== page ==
Council vote brings dam project one step closer
HAWKE'S BAY REPORTER
A proposed dam that would change the economy and landscape of Hawke's Bay has crossed its biggest hurdle so far and will proceed to the Environmental Protection Authority.
Hawke's Bay Regional Council voted 8-1 yesterday in favour of lodging a resource consent application for a dam on a tributary of the Tukituki River in order to improve the river's water quality and to store water for irrigation.
Much of the debate was around the consequences of not building the 85-metre-high dam - namely, the economic effect of severe reductions in the volume of water taken from the river, and the cost of future droughts.
The dam is expected to provide irrigation to 25,000 hectares west of Waipawa, to boost the region's gross domestic product by up to $270 million and to result in 2000 more jobs.
Handling of the resource consent application was passed yesterday to the Hawke's Bay Regional Council Investment Company, consisting of three councillors, three appointed members and council chief executive Andrew Newman.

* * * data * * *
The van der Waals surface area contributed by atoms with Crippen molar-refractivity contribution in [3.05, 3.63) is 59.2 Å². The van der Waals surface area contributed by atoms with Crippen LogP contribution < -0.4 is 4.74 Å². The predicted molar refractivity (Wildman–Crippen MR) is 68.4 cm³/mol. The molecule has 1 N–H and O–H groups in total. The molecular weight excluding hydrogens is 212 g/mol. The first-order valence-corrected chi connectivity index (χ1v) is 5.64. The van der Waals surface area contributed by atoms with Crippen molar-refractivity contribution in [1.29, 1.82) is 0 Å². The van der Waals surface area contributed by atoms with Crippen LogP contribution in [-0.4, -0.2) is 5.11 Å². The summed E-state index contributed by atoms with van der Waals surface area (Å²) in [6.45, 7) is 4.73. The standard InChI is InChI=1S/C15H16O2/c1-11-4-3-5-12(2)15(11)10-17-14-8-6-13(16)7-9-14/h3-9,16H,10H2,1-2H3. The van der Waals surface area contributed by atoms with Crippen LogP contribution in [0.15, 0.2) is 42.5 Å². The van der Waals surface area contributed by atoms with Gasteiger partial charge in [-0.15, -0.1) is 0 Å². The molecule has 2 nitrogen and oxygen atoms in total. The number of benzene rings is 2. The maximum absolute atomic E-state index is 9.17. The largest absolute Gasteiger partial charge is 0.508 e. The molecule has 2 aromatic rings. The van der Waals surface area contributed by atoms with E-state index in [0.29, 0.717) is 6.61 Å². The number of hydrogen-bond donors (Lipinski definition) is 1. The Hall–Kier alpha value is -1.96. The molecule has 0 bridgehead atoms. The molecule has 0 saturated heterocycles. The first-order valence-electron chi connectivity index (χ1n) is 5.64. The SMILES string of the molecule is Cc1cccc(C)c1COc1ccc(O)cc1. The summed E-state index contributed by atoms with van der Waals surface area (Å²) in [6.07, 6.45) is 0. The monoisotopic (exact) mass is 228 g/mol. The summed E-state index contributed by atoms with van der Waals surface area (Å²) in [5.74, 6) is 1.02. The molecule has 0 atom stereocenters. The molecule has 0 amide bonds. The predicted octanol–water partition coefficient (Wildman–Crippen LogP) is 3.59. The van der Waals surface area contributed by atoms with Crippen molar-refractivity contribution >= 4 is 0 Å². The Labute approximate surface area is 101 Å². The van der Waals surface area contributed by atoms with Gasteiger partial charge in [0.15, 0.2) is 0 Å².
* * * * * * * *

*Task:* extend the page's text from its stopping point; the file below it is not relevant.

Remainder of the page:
The council has set aside $80m of ratepayer funds for the project, should it go ahead.
The application looks likely to be seen as a project of national significance and to be called in by the environment minister in February. If it goes before a board of inquiry, as appears most likely, the board must make a decision within nine months.
The public gets a chance to be heard as part of this process.
While this occurs, the investment company will investigate an ownership model, negotiate the cost to irrigators and establish whether the council should proceed with the project if consent is granted.
The only councillor against lodging the application was Liz Remmerswaal, who felt the dam's benefits had been overstated, with too much focus on "high productivity, not high profitability".
However, Mr Newman said that since climate change was likely to bring longer and more sustained droughts to the area, the council "would be silly not to be looking at infrastructural changes" to deal with it.
Councillor Tim Gilbertson, who lives beside the river, said the dam would not proceed unless it was good for the environment.
He saw the project as a means to boost the Central Hawke's Bay economy and to keep young people from leaving for Queensland.
Council chairman Fenton Wilson said no final decision on whether the water storage project went ahead would be made until the project gained resource consent. If it did, there would be further consultation.
- © Fairfax NZ News
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